Although our current findings cannot be immediately generalized to all products because only a single source of each tobacco types was tested, we found that our results are comparable with published data on commercial cigarettes using mainstream nicotine levels to adjust for differences in cigarette design. To fully examine the interrelationships among these different tobacco types, additional sources of different tobacco samples grown and processed in different locations should be examined. In addition to NNK and NNN, both of which are listed on the IARC tobacco smoke carcinogen list (4), the other six carcinogenic TSNAs should be examined to understand the various interactions between constituents. Additional analyses on samples of similar tobacco with differing nitrate levels would allow a more complete characterization of the influence of nitrate on other smoke constituents. Therefore, we must not overgeneralize our results because limited tobacco samples were tested.

Current evidence strongly suggest that the high mainstream smoke TSNA levels from cigarettes made with burley tobacco can be lowered without substantially raising mainstream smoke PAH levels by reducing burley content. Through careful selection of tobacco types, curing practices, reducing nitrate fertilizer usage and nitrate in the reconstituted tobacco, and optimizing free radical scavenger chemical processes, it is technically feasible to concurrently lower the mainstream smoke levels of both PAHs and TSNAs. Whether such reductions would reduce the health risk associated with smoking is unknown.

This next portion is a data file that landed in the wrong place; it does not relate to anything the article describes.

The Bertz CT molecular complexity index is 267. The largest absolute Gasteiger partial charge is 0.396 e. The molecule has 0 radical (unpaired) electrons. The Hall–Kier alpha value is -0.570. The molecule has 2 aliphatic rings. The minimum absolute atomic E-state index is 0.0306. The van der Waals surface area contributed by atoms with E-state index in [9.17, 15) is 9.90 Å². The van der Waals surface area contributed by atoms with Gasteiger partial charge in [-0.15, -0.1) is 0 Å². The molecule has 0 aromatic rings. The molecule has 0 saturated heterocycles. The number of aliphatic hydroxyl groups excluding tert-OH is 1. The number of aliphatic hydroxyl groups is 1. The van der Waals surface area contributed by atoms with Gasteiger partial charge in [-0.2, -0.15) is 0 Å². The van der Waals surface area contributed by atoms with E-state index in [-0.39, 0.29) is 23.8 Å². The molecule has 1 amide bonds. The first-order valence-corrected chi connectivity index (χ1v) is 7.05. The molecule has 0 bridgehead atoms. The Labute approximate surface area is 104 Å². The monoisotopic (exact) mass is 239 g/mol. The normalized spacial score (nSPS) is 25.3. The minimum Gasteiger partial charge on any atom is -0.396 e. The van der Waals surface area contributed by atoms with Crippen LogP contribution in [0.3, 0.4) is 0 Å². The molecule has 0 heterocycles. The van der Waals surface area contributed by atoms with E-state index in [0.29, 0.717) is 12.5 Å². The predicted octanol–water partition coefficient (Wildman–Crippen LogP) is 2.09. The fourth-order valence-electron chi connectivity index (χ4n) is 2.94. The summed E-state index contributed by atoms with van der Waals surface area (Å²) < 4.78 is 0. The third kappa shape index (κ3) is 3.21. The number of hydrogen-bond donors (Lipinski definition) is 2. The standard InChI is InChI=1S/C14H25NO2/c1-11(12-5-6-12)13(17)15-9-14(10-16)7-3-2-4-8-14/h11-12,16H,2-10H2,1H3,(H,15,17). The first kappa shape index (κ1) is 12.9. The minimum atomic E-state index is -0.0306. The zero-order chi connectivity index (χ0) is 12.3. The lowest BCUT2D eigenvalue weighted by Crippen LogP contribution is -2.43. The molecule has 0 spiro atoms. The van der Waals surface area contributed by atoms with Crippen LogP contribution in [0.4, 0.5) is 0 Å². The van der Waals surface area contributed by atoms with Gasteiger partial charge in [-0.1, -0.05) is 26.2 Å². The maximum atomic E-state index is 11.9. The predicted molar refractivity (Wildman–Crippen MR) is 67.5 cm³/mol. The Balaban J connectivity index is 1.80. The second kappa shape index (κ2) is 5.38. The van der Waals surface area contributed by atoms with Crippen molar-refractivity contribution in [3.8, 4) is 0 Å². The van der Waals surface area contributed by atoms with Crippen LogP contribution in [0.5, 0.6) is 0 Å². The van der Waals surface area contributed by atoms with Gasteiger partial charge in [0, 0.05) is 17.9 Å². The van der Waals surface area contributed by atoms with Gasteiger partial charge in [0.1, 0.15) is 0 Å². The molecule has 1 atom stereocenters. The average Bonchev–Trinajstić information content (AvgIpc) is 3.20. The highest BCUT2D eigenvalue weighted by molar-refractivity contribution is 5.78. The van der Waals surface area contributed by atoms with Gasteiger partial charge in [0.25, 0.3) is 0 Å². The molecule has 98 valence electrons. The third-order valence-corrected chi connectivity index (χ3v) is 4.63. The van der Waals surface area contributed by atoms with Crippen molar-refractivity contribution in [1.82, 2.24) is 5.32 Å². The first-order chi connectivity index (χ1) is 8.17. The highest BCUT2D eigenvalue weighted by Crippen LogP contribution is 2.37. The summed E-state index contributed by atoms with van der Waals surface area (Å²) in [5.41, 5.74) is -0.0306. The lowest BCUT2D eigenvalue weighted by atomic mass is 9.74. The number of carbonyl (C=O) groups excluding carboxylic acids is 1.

No potential conflicts of interest were disclosed.

The costs of publication of this article were defrayed in part by the payment of page charges. This article must therefore be hereby marked advertisement in accordance with 18 U.S.C. Section 1734 solely to indicate this fact.

This information is distributed solely for the purpose of predissemination public comment under applicable information quality guidelines. It has not been formally disseminated by the Centers for Disease Control and Prevention. It does not represent and should not be constructed to represent any agency determination or policy. Use of trade names and commercial sources is for identification only and does not imply endorsement by the U.S. Department of Health and Human Services.